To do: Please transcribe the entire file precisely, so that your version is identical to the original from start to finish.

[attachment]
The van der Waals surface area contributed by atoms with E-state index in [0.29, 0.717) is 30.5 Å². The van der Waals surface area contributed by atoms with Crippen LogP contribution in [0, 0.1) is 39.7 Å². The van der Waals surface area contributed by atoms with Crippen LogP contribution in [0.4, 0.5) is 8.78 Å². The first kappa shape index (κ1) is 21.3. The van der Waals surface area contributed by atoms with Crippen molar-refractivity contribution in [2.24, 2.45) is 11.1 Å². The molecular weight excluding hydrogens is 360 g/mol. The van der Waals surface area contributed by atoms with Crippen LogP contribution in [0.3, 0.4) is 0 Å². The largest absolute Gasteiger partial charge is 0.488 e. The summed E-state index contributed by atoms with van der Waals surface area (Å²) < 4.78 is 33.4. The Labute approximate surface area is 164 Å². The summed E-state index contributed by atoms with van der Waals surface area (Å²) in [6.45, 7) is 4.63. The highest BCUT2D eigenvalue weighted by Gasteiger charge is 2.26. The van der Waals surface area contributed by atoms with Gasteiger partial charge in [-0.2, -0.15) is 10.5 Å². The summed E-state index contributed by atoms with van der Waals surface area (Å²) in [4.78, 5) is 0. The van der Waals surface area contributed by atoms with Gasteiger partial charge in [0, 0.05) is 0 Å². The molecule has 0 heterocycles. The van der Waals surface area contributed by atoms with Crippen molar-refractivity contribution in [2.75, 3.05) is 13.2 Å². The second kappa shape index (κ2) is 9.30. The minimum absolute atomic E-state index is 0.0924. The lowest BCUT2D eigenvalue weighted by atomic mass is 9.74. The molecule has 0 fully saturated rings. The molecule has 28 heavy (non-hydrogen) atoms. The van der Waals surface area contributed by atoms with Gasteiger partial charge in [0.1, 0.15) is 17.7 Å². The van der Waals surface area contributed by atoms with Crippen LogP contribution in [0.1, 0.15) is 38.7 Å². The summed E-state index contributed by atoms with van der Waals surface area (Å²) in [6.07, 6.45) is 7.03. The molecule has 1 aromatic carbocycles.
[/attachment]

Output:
The van der Waals surface area contributed by atoms with E-state index in [0.29, 0.717) is 30.5 Å². The van der Waals surface area contributed by atoms with Crippen LogP contribution in [0, 0.1) is 39.7 Å². The van der Waals surface area contributed by atoms with Crippen LogP contribution in [0.4, 0.5) is 8.78 Å². The first kappa shape index (κ1) is 21.3. The van der Waals surface area contributed by atoms with Crippen molar-refractivity contribution in [2.24, 2.45) is 11.1 Å². The molecular weight excluding hydrogens is 360 g/mol. The van der Waals surface area contributed by atoms with Crippen LogP contribution in [0.3, 0.4) is 0 Å². The largest absolute Gasteiger partial charge is 0.488 e. The summed E-state index contributed by atoms with van der Waals surface area (Å²) < 4.78 is 33.4. The Labute approximate surface area is 164 Å². The summed E-state index contributed by atoms with van der Waals surface area (Å²) in [6.45, 7) is 4.63. The highest BCUT2D eigenvalue weighted by Gasteiger charge is 2.26. The van der Waals surface area contributed by atoms with Gasteiger partial charge in [-0.2, -0.15) is 10.5 Å². The summed E-state index contributed by atoms with van der Waals surface area (Å²) in [4.78, 5) is 0. The van der Waals surface area contributed by atoms with Gasteiger partial charge in [0, 0.05) is 0 Å². The molecule has 0 heterocycles. The van der Waals surface area contributed by atoms with Crippen molar-refractivity contribution in [2.75, 3.05) is 13.2 Å². The second kappa shape index (κ2) is 9.30. The minimum absolute atomic E-state index is 0.0924. The lowest BCUT2D eigenvalue weighted by atomic mass is 9.74. The molecule has 0 fully saturated rings. The molecule has 28 heavy (non-hydrogen) atoms. The van der Waals surface area contributed by atoms with Gasteiger partial charge in [0.1, 0.15) is 17.7 Å². The van der Waals surface area contributed by atoms with Crippen LogP contribution in [0.1, 0.15) is 38.7 Å². The summed E-state index contributed by atoms with van der Waals surface area (Å²) in [6.07, 6.45) is 7.03. The molecule has 1 aromatic carbocycles.